This is Australia’s cheap rent capital

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    Renting a property in Perth is cheaper than in any other capital city despite upward pressure on rent, according to new data from the Real Estate Institute of Western Australia.

    Rental markets across WA have been under pressure due to lack of supply in recent months. In November, there were only 2,889 properties for rent on – a 52% decrease from November 2019. November was the third consecutive month in which listings were under 3,000, according to REIWA.

    The limited number of available rentals has created upward pressure on rents. Last month, the weekly median rent in Perth increased $10 to $390 per week. The median house rent was $400 per week, while the median unit rent was $360 per week.

    Until recently, the overall median weekly rent in Perth has remained stable, and Perth has been the most affordable capital city in which to rent for more than three years.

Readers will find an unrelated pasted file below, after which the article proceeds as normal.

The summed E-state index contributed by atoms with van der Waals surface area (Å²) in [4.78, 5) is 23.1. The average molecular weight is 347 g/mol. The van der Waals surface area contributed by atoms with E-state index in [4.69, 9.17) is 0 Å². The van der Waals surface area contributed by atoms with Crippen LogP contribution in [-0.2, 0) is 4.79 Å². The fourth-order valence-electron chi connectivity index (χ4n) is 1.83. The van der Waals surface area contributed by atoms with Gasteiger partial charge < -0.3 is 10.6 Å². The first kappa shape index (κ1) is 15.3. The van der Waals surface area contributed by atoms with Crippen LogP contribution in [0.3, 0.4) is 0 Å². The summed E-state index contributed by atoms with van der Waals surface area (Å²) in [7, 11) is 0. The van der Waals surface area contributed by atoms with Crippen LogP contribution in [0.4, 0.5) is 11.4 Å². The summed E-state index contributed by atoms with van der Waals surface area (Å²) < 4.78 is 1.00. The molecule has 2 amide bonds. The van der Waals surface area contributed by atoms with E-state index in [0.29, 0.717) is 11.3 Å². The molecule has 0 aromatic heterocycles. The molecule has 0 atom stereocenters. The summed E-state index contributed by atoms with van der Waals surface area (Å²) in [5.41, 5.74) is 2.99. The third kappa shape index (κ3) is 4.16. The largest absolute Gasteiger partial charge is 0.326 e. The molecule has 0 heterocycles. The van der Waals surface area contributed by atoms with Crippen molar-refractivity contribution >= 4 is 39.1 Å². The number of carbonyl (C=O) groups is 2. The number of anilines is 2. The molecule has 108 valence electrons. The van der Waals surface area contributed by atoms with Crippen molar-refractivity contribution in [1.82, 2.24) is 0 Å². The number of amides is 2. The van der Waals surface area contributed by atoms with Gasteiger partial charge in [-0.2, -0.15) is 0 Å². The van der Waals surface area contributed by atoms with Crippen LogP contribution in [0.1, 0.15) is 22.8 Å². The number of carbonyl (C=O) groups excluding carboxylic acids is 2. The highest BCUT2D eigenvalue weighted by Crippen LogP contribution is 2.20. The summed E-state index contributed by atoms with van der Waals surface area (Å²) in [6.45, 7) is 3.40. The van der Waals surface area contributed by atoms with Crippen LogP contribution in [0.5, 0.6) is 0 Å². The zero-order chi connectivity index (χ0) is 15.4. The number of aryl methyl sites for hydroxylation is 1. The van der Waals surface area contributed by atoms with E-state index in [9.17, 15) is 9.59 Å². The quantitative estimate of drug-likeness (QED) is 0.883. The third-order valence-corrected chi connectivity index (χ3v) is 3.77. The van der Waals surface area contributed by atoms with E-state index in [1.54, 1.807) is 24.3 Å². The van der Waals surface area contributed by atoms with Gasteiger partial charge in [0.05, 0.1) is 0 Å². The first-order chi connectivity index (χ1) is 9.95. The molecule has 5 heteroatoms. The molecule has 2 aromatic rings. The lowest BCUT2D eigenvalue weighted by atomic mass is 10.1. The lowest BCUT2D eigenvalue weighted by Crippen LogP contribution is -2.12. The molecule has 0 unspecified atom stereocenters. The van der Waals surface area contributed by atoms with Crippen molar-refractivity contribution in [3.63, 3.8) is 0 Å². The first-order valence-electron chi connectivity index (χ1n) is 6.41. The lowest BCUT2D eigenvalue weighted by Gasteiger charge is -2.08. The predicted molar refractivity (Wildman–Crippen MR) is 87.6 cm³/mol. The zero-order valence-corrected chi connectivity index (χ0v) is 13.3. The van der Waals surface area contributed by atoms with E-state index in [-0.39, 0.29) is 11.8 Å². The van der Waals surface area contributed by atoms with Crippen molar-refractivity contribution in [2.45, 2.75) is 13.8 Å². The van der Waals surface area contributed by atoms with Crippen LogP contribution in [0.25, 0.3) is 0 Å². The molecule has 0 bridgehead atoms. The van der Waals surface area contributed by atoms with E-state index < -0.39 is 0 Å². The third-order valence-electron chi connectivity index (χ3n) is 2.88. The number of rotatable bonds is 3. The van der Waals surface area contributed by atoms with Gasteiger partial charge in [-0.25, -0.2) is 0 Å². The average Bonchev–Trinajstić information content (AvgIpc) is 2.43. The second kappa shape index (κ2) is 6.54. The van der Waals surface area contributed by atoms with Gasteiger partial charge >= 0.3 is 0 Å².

Read more: Perth properties selling at lightning pace

    According to the Real Estate Institute of Australia’s Housing Affordability Report, WA still retains the title as most affordable state in which to rent, with the proportion of family income required to rent sitting at 17%.

    While this is a 0.9% increase over the June quarter, WA is still performing well in terms of affordability. The Australian Capital Territory is the second most affordable state in which to rent, with the proportion of income required to rent at 19.1%.

    “Compared to our East Coast counterparts, WA is substantially below, with Victoria decreasing 0.1 per cent over the quarter to 22.4 per cent, Queensland increased 0.1 per cent to 21.6 per cetn and New South Wales increased 0.9 per cent to 28.4 per cent,” REIWA said.

    REIWA projected that rents would increase throughout 2021 “due to supply and demand factors,” but did not anticipate rents hitting the $450 per week levels they hit during the boom. REIWA said rents were also unlikely to hit a percentage as high as some of the East Coast states and territories.

    Original Article